Fall 2019 - SA 870 G100
Theories in Anthropology (5)
Class Number: 3939
Delivery Method: In Person
Examines the dynamic relationship among conceptual aims, social relations in research, and the socio-political contexts of anthropological work through close study of selected classical and contemporary works in anthropology. Students from other departments and faculties may enrol with permission of instructor.
This course serves an advanced introduction to contemporary theory in anthropology. It has three parts. The first part provides an overview of theories that have shaped the development of anthropology as a discipline including functionalism, modernism, post-modernism, structuralism, and post-structuralism. The second part focuses on major concepts that provide the context for understanding contemporary theory and methods in anthropology. This includes a focus on key theorists (e.g., Bourdieu, Bakhtin, Foucault, Agamben, Williams, Ahmed, Ortner, Massumi), themes (e.g., affect, agency, body, practice, discourse, ideology, governmentality, hegemony, power, subjectivity, voice) and main approaches (critical, late-modern, post-modern, post-structural, linguistic, feminist, global). The final part of the course will provide an opportunity to apply these concepts to ethnography and focus on recent ethnographic innovations that restructure relationships between science and government, between researcher and research subjects and between academic and public discourse. Note: the syllabus is flexible and interactive. Multiple sets of readings are provided; class members can choose readings based on research interests, and together we will determine the final reading list for the term.
- Class presentation and discussion leadership 20%
- Weekly reading journal (10 x 3%) 30%
- Essay abstract/outline 5%
- Final essay 45%
Grading: Where a final exam is scheduled and you do not write the exam or withdraw from the course before the deadline date, you will be assigned an N grade. Unless otherwise specified on the course outline, all other graded assignments in this course must be completed for a final grade other than N to be assigned.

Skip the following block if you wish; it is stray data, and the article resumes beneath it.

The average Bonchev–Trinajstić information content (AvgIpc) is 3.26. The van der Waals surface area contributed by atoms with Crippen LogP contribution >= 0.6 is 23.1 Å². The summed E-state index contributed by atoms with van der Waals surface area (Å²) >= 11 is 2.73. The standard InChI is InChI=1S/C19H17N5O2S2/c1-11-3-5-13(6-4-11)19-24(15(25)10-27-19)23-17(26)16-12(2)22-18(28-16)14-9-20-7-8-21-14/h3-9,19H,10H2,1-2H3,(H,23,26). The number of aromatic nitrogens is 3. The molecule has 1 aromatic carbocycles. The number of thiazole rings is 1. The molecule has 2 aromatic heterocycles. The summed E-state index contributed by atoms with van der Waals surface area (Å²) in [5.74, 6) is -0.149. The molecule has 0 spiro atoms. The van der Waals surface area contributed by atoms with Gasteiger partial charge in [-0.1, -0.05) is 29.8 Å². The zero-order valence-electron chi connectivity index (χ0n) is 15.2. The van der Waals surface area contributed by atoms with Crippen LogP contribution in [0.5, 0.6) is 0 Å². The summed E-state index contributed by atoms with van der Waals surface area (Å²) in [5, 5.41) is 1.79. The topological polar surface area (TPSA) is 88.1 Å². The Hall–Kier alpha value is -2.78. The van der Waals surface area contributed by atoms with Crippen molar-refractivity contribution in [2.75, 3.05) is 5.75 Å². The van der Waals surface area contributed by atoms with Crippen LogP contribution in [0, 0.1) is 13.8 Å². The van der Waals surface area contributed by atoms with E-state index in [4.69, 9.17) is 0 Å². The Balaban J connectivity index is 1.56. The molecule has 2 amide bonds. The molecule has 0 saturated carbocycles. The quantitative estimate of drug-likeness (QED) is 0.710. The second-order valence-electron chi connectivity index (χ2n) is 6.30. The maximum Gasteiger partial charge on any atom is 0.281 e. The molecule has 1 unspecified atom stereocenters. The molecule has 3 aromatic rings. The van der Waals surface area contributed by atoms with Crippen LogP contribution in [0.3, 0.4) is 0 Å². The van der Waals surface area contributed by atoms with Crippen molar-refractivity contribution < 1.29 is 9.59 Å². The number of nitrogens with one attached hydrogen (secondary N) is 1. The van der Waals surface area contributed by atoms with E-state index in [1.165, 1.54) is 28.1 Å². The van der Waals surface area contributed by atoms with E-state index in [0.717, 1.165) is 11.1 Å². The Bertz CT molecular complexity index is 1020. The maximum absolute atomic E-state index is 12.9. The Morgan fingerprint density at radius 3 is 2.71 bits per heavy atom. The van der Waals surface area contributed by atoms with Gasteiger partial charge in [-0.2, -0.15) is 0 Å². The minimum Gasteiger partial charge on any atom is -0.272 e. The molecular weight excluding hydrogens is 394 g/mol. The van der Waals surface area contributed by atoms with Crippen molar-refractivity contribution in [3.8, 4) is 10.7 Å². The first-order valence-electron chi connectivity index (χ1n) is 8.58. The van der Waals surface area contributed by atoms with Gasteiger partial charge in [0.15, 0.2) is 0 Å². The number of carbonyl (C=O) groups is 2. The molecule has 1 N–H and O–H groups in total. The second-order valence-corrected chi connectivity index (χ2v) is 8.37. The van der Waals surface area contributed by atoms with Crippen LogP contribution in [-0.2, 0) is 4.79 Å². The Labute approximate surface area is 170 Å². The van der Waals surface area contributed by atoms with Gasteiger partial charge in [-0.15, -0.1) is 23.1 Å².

Academic Dishonesty and Misconduct Policy: The Department of Sociology and Anthropology follows SFU policy in relation to grading practices, grade appeals (Policy T 20.01) and academic dishonesty and misconduct procedures (S10.01‐S10.04). Unless otherwise informed by your instructor in writing, in graded written assignments you must cite the sources you rely on and include a bibliography/list of references, following an instructor-approved citation style. It is the responsibility of students to inform themselves of the content of SFU policies available on the SFU website: http://www.sfu.ca/policies/gazette/student.html.
Graduate Studies Notes:
Important dates and deadlines for graduate students are found here: http://www.sfu.ca/dean-gradstudies/current/important_dates/guidelines.html. The deadline to drop a course with a 100% refund is the end of week 2. The deadline to drop with no notation on your transcript is the end of week 3.
SFU’s Academic Integrity web site http://www.sfu.ca/students/academicintegrity.html is filled with information on what is meant by academic dishonesty, where you can find resources to help with your studies and the consequences of cheating. Check out the site for more information and videos that help explain the issues in plain English.
Each student is responsible for his or her conduct as it affects the University community. Academic dishonesty, in whatever form, is ultimately destructive of the values of the University. Furthermore, it is unfair and discouraging to the majority of students who pursue their studies honestly. Scholarly integrity is required of all members of the University. http://www.sfu.ca/policies/gazette/student/s10-01.html
ACADEMIC INTEGRITY: YOUR WORK, YOUR SUCCESS